Your browser is out-of-date!

Update your browser to view this website correctly. Update my browser now



BROS Newsroom

Writeup in Baltimore Beat

February 9th, 2018

"With “Constellations & Crossroads,” BROS and Arena Players are trying to stage two amazing pieces of theater and make a small step toward desegregating two small corners of Baltimore theater. They’re trying to reach new audiences and figure out how to work together in different ways. They’re trying to stay true to who they are and become better versions of themselves.

So they’re putting in the work. After Higgins, Lewis, and Watson run through “Blue Apple” once, Keating calls them to the front of the stage where he and vocal coach Armstrong go over some notes they made. Armstrong says they’re going to have a flourish session later in the week so they can practice some vocal variations they can use in the gospel song that closes the play. Keating compliments Lewis on how she’s finding her Jesus power. They all offer Watson different ways for not saying the lone “motherfucker” in the libretto. Keating reminds Watson that when he’s addressing the tree, he’s speaking to the souls of people. Keating tells Higgins that as the Devil, she commands respect, and when Jesus tries to push her around she should feel OK about embracing her rage. The cast asks about the sequence of a certain special effect, and Keating thinks for a second and rattles off: lighting bolt, big thunderclap, wind, more wind, big crack, wind, silence.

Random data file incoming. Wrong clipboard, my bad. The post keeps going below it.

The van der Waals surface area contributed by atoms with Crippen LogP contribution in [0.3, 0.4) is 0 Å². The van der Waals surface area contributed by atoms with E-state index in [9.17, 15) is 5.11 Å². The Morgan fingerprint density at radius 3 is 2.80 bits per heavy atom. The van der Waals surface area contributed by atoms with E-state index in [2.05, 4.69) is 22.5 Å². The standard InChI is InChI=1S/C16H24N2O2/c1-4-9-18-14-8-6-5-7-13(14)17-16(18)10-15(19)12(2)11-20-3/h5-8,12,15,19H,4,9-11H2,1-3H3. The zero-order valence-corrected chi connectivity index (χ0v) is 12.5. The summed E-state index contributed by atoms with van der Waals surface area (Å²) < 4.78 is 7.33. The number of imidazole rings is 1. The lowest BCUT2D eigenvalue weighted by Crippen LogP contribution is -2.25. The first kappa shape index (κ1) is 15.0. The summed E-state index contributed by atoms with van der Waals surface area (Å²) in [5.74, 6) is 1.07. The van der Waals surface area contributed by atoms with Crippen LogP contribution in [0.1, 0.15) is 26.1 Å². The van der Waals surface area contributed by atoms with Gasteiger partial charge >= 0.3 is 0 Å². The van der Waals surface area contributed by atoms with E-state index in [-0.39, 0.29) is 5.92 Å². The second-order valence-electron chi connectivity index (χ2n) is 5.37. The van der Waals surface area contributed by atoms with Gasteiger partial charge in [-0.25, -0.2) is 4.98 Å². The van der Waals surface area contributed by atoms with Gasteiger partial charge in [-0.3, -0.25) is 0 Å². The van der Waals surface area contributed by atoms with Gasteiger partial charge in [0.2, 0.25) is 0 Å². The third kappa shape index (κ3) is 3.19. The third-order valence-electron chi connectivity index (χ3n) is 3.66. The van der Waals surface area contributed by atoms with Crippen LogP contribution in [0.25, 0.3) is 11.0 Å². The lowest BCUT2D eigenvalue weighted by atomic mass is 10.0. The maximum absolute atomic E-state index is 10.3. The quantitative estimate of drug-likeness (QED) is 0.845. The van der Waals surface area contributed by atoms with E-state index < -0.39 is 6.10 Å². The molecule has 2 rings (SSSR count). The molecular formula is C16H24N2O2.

Rehearsals aren’t mere practice, they’re feats of imagination to summon what reality is going to look and feel like when it’s time to perform in front of an audience. So cast and crew imagine what the theater is going to look like when the auditorium is full. They imagine what the stage is going to look like when it’s dressed. Imagine what Baltimore could look like when its theater companies break down barriers that might be keeping them from becoming more diverse and inclusive. Imagine what kind of effect art can have on the people it touches. Imagine harder."

Read the Full Article on Baltimore Beat